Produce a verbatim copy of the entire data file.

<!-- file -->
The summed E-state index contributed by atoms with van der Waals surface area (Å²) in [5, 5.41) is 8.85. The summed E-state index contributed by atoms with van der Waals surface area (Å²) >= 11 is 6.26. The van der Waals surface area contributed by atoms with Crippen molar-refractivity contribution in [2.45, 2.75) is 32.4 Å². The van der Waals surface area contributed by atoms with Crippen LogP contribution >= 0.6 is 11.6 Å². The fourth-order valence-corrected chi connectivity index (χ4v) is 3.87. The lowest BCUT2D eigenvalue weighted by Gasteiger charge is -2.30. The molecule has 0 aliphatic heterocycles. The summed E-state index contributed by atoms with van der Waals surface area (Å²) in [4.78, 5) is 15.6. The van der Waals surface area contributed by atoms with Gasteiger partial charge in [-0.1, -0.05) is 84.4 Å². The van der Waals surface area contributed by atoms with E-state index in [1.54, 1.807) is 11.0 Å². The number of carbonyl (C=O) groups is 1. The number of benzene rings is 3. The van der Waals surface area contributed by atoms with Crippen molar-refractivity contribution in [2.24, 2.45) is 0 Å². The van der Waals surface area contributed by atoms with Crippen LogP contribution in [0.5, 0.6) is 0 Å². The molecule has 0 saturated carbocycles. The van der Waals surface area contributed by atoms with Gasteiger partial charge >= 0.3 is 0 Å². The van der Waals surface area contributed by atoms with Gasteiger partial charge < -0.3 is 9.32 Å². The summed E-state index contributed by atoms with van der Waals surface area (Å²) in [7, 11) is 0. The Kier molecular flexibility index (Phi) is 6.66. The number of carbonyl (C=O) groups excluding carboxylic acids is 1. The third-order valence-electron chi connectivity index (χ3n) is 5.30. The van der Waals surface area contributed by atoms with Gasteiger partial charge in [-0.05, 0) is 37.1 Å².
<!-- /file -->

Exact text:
The summed E-state index contributed by atoms with van der Waals surface area (Å²) in [5, 5.41) is 8.85. The summed E-state index contributed by atoms with van der Waals surface area (Å²) >= 11 is 6.26. The van der Waals surface area contributed by atoms with Crippen molar-refractivity contribution in [2.45, 2.75) is 32.4 Å². The van der Waals surface area contributed by atoms with Crippen LogP contribution >= 0.6 is 11.6 Å². The fourth-order valence-corrected chi connectivity index (χ4v) is 3.87. The lowest BCUT2D eigenvalue weighted by Gasteiger charge is -2.30. The molecule has 0 aliphatic heterocycles. The summed E-state index contributed by atoms with van der Waals surface area (Å²) in [4.78, 5) is 15.6. The van der Waals surface area contributed by atoms with Gasteiger partial charge in [-0.1, -0.05) is 84.4 Å². The van der Waals surface area contributed by atoms with E-state index in [1.54, 1.807) is 11.0 Å². The number of carbonyl (C=O) groups is 1. The number of benzene rings is 3. The van der Waals surface area contributed by atoms with Crippen molar-refractivity contribution in [2.24, 2.45) is 0 Å². The van der Waals surface area contributed by atoms with Crippen LogP contribution in [0.5, 0.6) is 0 Å². The molecule has 0 saturated carbocycles. The van der Waals surface area contributed by atoms with Gasteiger partial charge >= 0.3 is 0 Å². The van der Waals surface area contributed by atoms with Gasteiger partial charge < -0.3 is 9.32 Å². The summed E-state index contributed by atoms with van der Waals surface area (Å²) in [7, 11) is 0. The Kier molecular flexibility index (Phi) is 6.66. The number of carbonyl (C=O) groups excluding carboxylic acids is 1. The third-order valence-electron chi connectivity index (χ3n) is 5.30. The van der Waals surface area contributed by atoms with Gasteiger partial charge in [-0.05, 0) is 37.1 Å².